Well, I finally got back to Wayside Theatre this week, to attend a matinee of their current offering. I am deeply disappointed in myself that I did not get out there for their previous production, The Gin Game, which starred two of my favorite actors of...um... mature years, James Laster and Faith Potts. I lost track of their run, and missed the whole thing. I like The Gin Game (I saw stage legend Julie Harris and stage ham Charles Durning play it years ago), and I see that cranky male role in my future.
Anyhoo, I did not want to miss Wayside's current show, which carries the informative title of Robert E. Lee and John Brown: Lighting the Fuse. Well, that gives us some of the exposition right there: we know going in that we will be getting some Civil War history. Actually, pre-Civil War history, but that's just nitpicking. The play details the abolitionist raid perpetrated by Brown on the little town of Harpers Ferry, VA, just a few years before some Confederate rebels fired cannon balls onto Fort Sumter and ignited the Civil War.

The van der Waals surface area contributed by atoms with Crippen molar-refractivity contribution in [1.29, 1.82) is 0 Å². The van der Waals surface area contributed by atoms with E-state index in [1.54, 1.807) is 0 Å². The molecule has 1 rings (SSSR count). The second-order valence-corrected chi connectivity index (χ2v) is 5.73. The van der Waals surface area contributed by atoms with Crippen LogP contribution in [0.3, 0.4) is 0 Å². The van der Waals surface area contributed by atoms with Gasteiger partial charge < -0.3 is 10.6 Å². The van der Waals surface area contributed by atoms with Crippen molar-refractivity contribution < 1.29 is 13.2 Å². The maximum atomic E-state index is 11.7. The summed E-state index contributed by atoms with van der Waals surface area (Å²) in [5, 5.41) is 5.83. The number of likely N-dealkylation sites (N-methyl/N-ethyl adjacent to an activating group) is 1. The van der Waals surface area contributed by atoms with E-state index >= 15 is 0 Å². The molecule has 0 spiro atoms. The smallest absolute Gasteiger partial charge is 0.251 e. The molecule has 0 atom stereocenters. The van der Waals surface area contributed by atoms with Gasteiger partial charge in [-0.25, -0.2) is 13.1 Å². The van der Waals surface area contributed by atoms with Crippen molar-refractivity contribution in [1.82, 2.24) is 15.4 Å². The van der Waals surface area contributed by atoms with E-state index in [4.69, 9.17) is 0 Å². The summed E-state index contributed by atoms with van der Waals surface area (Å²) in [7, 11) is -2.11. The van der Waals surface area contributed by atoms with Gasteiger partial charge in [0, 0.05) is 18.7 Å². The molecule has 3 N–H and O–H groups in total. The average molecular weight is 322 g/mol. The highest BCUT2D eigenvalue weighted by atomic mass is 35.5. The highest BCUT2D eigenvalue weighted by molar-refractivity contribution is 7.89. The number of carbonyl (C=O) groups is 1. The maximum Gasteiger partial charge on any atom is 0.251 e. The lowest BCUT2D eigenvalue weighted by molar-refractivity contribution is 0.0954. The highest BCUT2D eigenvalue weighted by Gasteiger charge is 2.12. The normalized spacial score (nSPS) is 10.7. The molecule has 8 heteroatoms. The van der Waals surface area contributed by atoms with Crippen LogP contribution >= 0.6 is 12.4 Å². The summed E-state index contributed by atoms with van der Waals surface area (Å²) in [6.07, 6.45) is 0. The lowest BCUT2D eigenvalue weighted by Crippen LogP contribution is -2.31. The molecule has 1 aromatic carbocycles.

The playwright here is Warner Crocker, who is also Wayside's artistic director; he directs the vast majority of the theatre's shows, and hires all the actors. He has written the best play in the English language, better than Hamlet and even The Odd Couple. Do you doubt my sincerity? Anyway, Warner makes a good case that the raid he is dramatizing lights the fuse which will soon explode into the War Between the States. I don't remember studying this event, which is odd for a number of reasons. I spent all but one year of my public schooling in Georgia, whose curriculum included substantial emphasis on the history of the Civil War. Maybe I was out sick the day we covered the John Brown Raid, who knows? But my lack of background knowledge actually enhanced my interest in this story, which is told effectively by a cast of men who play about a hundred characters.